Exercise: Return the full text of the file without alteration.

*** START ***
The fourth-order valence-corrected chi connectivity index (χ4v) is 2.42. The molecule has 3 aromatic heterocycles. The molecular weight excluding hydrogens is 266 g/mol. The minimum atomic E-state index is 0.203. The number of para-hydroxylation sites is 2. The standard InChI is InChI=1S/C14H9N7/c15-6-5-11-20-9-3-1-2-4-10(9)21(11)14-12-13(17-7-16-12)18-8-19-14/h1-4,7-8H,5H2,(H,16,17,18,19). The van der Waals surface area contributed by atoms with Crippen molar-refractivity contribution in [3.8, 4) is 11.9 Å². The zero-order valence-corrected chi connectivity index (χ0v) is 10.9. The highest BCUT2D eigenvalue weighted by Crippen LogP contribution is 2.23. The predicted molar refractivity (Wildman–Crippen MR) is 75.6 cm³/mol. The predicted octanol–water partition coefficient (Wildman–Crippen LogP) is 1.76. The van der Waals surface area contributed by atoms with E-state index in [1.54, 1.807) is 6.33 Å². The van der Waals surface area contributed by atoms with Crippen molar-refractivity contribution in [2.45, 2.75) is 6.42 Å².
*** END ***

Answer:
The fourth-order valence-corrected chi connectivity index (χ4v) is 2.42. The molecule has 3 aromatic heterocycles. The molecular weight excluding hydrogens is 266 g/mol. The minimum atomic E-state index is 0.203. The number of para-hydroxylation sites is 2. The standard InChI is InChI=1S/C14H9N7/c15-6-5-11-20-9-3-1-2-4-10(9)21(11)14-12-13(17-7-16-12)18-8-19-14/h1-4,7-8H,5H2,(H,16,17,18,19). The van der Waals surface area contributed by atoms with Crippen molar-refractivity contribution in [3.8, 4) is 11.9 Å². The zero-order valence-corrected chi connectivity index (χ0v) is 10.9. The highest BCUT2D eigenvalue weighted by Crippen LogP contribution is 2.23. The predicted molar refractivity (Wildman–Crippen MR) is 75.6 cm³/mol. The predicted octanol–water partition coefficient (Wildman–Crippen LogP) is 1.76. The van der Waals surface area contributed by atoms with E-state index in [1.54, 1.807) is 6.33 Å². The van der Waals surface area contributed by atoms with Crippen molar-refractivity contribution in [2.45, 2.75) is 6.42 Å².